Jindal School MBA Team Wins National Sustainability Case Competition
Feb. 26, 2016
UT Dallas students (from second left) Gopinath Palanisamy, Rajarshi Roy, James King, Richa Bagaria and Wenet Wu placed first at the Penn State Smeal College of Business MBA Sustainability Case Competition. They showed off their awards with Wayne Balta (left), IBM's vice president of corporate environmental affairs and product safety, and Dr. Gerry Susman (center back), Emeritus Klein Professor of Management at Smeal.
A team of five Naveen Jindal School of Management MBA students took first place and won $10,000 recently in a national sustainability case competition focused on helping IBM’s Corporate Environmental Affairs staff manage growing global responsibilities.
The Jindal School team emerged ahead of 27 other teams from 18 other universities in the second Penn State Smeal College of Business MBA Sustainability Case Competition on Dec. 3 and 4.
Their trip to the top started with a case analysis and executive summary submitted last October. Competition materials said IBM’s corporate environmental affairs staff had to evaluate suppliers to provide nonhazardous and hazardous waste disposal as well as end-of-lifecycle product materials services.
“Such suppliers needed to be constantly evaluated for environmental compliance and thus presented numerous challenges in both developed and developing countries,” said Palanisamy, the team’s captain.
Teams had to determine an effective and financially feasible solution for all the problems, one that would balance business considerations with cultural and environmental concerns.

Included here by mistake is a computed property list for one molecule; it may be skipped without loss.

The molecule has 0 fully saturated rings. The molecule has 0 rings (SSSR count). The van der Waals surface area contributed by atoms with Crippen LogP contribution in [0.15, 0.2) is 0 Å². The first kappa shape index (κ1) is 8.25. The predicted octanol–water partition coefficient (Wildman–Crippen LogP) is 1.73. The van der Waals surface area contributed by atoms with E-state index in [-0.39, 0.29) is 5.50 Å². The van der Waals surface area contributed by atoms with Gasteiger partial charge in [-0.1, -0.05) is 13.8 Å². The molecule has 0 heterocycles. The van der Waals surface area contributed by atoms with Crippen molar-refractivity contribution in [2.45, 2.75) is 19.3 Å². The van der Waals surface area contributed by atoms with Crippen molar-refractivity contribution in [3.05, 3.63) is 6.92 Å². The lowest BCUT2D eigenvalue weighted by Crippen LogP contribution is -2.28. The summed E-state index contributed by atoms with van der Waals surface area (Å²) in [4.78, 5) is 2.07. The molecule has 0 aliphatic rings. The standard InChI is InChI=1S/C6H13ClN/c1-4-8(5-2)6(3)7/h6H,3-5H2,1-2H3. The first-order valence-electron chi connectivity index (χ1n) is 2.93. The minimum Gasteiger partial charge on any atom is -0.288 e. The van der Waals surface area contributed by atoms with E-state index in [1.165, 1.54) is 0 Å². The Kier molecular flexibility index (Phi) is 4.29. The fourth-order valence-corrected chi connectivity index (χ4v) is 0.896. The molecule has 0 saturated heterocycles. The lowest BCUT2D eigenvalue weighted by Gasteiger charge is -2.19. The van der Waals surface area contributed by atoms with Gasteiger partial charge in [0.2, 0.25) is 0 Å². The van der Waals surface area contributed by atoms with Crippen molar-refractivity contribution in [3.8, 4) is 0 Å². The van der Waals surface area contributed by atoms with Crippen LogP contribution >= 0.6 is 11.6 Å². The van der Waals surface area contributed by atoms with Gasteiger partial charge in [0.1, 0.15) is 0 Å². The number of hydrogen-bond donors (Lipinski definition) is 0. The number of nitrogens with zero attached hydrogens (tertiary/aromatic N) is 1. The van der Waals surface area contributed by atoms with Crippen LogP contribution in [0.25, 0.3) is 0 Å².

Preliminary-round entries were stripped of identifying features and judged by a panel of five Smeal faculty members and an emeritus professor.
“We were able to play off each other, answering questions as one cohesive team showing the judges we had thought through the logistics of implementing our idea as a real business solution.”
“Our presentation was very polished,” King said. “The graphics were professional, and the flow made the answer clear.”
The team was limited to using a maximum of 10 slides. King said that each slide told the story with both words and media — static images, animation, videos and more.
Each finalist team gave a 30-minute presentation, then fielded questions for 15 minutes.
The team created a video clip, which played right before Bagaria kicked off the presentation with an introduction and statement of the problem.
“IBM’s vice president of corporate environmental affairs and product safety Wayne Balta (said) before the winners’ announcement that mentioning the problem statement was very critical to the presentation,” Bagaria said.
“One of the people involved in writing the case said that the winners — we hadn’t been told we had won yet — separated themselves out by having three or four solutions that IBM was actually going to implement,” King said.
But Wu thinks the team made its strongest impression during the question-and-answer session.
“We were able to play off each other, answering questions as one cohesive team showing the judges we had thought through the logistics of implementing our idea as a real business solution,” she said.
“We planned well, worked hard and executed flawlessly,” Roy said. “We were highly appreciated and congratulated by all judges and Penn State faculty members.”
After winners were announced at a banquet, Bagaria said IBM executives asked the team to stay in touch with them.
IBM, which has a representative on Smeal’s Sustainability Advisory Board, was one of the competition sponsors, and had four of the six judges at the finals. The other two judges were from SKF, a global supplier of bearings, seals, mechatronics, lubrication systems and services headquartered in Sweden, and PepsiCo, respectively.